There is one bit of unusual strategy in acey-deucy that we consider rather sharp practice*. A player who is getting the worst of the game will bring only fourteen men into play, holding the fifteenth (known as “Clammy”) in his hand. Eventually his opponent will have to expose a man or men while bearing off. “Clammy” will hit one of these blots and the whole complexion of the game will change. It is sharp practice, but Navy men are supposed to be able to count to fifteen.

* Sharp practice: a pejorative phrase used to describe sneaky or cunning behavior that is technically within the rules but borders on being unethical.


A number of varieties of backgammon are popular in Greece. Regular backgammon is called portas , or “doors”; each point is one porta (and a prime of six points would be “all doors closed,” we have a hunch).

Another version of the game played in Greece is usually called plakoto. The inner and outer boards are the same as in regular backgammon, but all fifteen of white’s men are on the black one point, and all of black’s men are on the white one point opposite (i.e., both to the right, if you are sitting in white’s chair, and to the left if you’re sitting in black’s, opposite). All the men must again move the full twenty-four points, in the same direction as they do in regular backgammon.

In plakoto you can stop on an opponent’s man, but you can’t take him off the board. However, as long as you leave your man on him, he cannot move.

The advantage you gain by pinning a man is far greater than you gain by hitting a blot in backgammon. When you hit a blot, that man can be brought into play again. When you pin a man he is out of play until you remove the pin. Furthermore, you have full control off the point in question and can move additional men to it.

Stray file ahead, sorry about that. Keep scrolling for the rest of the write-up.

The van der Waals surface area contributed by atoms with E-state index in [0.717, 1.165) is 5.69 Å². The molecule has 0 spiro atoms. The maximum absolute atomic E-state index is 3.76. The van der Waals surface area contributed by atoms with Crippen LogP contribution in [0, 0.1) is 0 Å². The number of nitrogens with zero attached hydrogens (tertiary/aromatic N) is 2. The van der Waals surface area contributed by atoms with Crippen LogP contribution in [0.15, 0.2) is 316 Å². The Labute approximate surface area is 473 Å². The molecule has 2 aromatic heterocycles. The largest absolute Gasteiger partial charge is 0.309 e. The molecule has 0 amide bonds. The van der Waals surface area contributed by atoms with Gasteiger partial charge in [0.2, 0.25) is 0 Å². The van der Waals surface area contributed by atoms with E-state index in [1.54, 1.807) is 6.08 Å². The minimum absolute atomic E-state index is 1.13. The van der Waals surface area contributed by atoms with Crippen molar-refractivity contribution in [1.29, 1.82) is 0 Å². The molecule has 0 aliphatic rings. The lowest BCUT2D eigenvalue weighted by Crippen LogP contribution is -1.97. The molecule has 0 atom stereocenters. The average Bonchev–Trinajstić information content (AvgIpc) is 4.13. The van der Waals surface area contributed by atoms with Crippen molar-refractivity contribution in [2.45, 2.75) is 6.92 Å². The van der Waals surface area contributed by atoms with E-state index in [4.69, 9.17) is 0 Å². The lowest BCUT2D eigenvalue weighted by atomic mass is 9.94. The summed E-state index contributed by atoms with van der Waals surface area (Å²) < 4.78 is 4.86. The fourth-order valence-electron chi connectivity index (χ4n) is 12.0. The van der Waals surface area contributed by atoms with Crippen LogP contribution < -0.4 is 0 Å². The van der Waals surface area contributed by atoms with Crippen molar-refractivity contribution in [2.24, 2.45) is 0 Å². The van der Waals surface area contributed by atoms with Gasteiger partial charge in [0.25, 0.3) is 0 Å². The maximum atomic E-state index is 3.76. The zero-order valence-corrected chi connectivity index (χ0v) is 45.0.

As an example of the value of an early pin, suppose that you roll 4-3 as the opening play of the game. Your correct play is to move two men forward to the black four and five points, since you want to start making as many points as possible quickly. Black proceeds to roll double 5. He uses all four 5s to move one man to pin your blot on his four point.


If the game were played using the doubling cube, he would have a doubling advantage irrespective of your next roll; as it is, he is at least a two-to-one favorite to win the game and a gammon is quite likely.

Except for the initial setup and the pinning of blots, all rules are the same as in backgammon. Your strategy is to establish as many points as possible as quickly as you can, unless you get a chance to pin a man or men.


This game probably originated in Turkey, but it is played throughout the Middle East. The men are set up and moved as in plakoto, but there are no blots and one man stopping anywhere controls the point he is on, as in moultezim.

The distinctive feature of this game is the rolling of doubles. When a player rolls a doublet, he plays that number four times; then he plays the next higher doublet in the same fashion, and so on until he has played double 6. Thus a throw of double 1 entitles the lucky player to play four aces, then four 2s, then four 3s, then four 4s, then four 5s, and finally four 6s.

Obviously if you get a chance to play such consecutive doubles early in the game it is most advantageous, but in the middle game when your opponent controls a lot of points (remember one man is enough for control) the chances are the you won’t be able to complete your move. If so, you forfeit what you can’t play to your opponent. Thus, if you roll double 2 and after playing four 2s and a 3 find that you can’t play a second 3, you lose the rest of your move; but instead of just losing it as in backgammon you lose it to your opponent who now proceeds to play the other 3s, the 4s, 5s, and 6s. If he can’t complete the play, the rest of the moves are not made and he takes his next roll.

Planning strategy in this game consists mostly of preparing a position in which you will be able to move doubles (principally 5s and 6s) while blocking your opponent from doing the same. In this case it won’t matter which one of you throws a double. You will get all the play if you roll it and most of the play if he does. With all this complicated planning the game is likely to be far slower than other forms of backgammon.


We have included these other games in case you should ever get tired of regular backgammon and want to try a substitute. Our own experience is that there is so much variety to the regular game that we never tire of it.